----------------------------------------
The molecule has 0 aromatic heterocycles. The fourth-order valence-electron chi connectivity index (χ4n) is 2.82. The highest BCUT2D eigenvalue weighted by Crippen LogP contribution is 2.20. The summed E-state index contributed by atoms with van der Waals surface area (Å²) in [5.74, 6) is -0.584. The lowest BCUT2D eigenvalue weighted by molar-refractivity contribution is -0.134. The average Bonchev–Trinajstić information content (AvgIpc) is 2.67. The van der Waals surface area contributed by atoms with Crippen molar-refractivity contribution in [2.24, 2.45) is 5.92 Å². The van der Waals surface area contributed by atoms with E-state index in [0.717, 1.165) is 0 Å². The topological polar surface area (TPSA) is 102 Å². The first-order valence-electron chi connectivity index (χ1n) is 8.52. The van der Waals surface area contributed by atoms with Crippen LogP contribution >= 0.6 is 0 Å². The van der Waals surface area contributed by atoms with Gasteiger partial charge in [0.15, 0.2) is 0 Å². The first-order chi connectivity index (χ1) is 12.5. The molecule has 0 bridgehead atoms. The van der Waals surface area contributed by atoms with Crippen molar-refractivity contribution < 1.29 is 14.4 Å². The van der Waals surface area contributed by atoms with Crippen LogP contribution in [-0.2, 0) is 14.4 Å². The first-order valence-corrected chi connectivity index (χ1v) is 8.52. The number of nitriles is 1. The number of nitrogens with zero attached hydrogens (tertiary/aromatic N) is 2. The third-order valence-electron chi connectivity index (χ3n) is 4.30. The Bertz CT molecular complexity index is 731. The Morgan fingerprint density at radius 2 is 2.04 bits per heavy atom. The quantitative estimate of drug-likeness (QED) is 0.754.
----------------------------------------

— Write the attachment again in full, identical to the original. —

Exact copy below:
The molecule has 0 aromatic heterocycles. The fourth-order valence-electron chi connectivity index (χ4n) is 2.82. The highest BCUT2D eigenvalue weighted by Crippen LogP contribution is 2.20. The summed E-state index contributed by atoms with van der Waals surface area (Å²) in [5.74, 6) is -0.584. The lowest BCUT2D eigenvalue weighted by molar-refractivity contribution is -0.134. The average Bonchev–Trinajstić information content (AvgIpc) is 2.67. The van der Waals surface area contributed by atoms with Crippen molar-refractivity contribution in [2.24, 2.45) is 5.92 Å². The van der Waals surface area contributed by atoms with E-state index in [0.717, 1.165) is 0 Å². The topological polar surface area (TPSA) is 102 Å². The first-order valence-electron chi connectivity index (χ1n) is 8.52. The van der Waals surface area contributed by atoms with Crippen LogP contribution >= 0.6 is 0 Å². The van der Waals surface area contributed by atoms with Gasteiger partial charge in [0.15, 0.2) is 0 Å². The first-order chi connectivity index (χ1) is 12.5. The molecule has 0 bridgehead atoms. The van der Waals surface area contributed by atoms with Crippen molar-refractivity contribution < 1.29 is 14.4 Å². The van der Waals surface area contributed by atoms with Crippen LogP contribution in [-0.2, 0) is 14.4 Å². The first-order valence-corrected chi connectivity index (χ1v) is 8.52. The number of nitriles is 1. The number of nitrogens with zero attached hydrogens (tertiary/aromatic N) is 2. The third-order valence-electron chi connectivity index (χ3n) is 4.30. The Bertz CT molecular complexity index is 731. The Morgan fingerprint density at radius 2 is 2.04 bits per heavy atom. The quantitative estimate of drug-likeness (QED) is 0.754.